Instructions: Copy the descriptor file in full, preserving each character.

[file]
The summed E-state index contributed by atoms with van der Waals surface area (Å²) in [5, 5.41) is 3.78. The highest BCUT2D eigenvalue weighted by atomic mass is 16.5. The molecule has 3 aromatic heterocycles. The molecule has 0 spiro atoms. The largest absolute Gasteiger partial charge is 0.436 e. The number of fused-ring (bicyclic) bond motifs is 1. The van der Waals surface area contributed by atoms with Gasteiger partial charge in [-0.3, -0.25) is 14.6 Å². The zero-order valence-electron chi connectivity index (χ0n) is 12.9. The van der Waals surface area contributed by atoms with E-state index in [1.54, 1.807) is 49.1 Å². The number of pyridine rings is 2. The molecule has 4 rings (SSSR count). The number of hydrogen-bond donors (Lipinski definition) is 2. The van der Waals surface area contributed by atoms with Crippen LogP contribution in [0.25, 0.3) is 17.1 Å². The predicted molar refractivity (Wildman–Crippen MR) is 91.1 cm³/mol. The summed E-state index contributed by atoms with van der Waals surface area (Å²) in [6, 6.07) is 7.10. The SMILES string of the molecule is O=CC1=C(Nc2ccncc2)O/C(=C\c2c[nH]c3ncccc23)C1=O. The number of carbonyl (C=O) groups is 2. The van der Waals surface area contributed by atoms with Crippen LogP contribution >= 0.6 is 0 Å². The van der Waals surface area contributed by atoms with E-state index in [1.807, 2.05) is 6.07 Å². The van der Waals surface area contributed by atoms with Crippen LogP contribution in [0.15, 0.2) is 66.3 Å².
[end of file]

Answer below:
The summed E-state index contributed by atoms with van der Waals surface area (Å²) in [5, 5.41) is 3.78. The highest BCUT2D eigenvalue weighted by atomic mass is 16.5. The molecule has 3 aromatic heterocycles. The molecule has 0 spiro atoms. The largest absolute Gasteiger partial charge is 0.436 e. The number of fused-ring (bicyclic) bond motifs is 1. The van der Waals surface area contributed by atoms with Gasteiger partial charge in [-0.3, -0.25) is 14.6 Å². The zero-order valence-electron chi connectivity index (χ0n) is 12.9. The van der Waals surface area contributed by atoms with E-state index in [1.54, 1.807) is 49.1 Å². The number of pyridine rings is 2. The molecule has 4 rings (SSSR count). The number of hydrogen-bond donors (Lipinski definition) is 2. The van der Waals surface area contributed by atoms with Crippen LogP contribution in [0.25, 0.3) is 17.1 Å². The predicted molar refractivity (Wildman–Crippen MR) is 91.1 cm³/mol. The summed E-state index contributed by atoms with van der Waals surface area (Å²) in [6, 6.07) is 7.10. The SMILES string of the molecule is O=CC1=C(Nc2ccncc2)O/C(=C\c2c[nH]c3ncccc23)C1=O. The number of carbonyl (C=O) groups is 2. The van der Waals surface area contributed by atoms with Crippen LogP contribution >= 0.6 is 0 Å². The van der Waals surface area contributed by atoms with E-state index in [1.807, 2.05) is 6.07 Å². The van der Waals surface area contributed by atoms with Crippen LogP contribution in [0.15, 0.2) is 66.3 Å².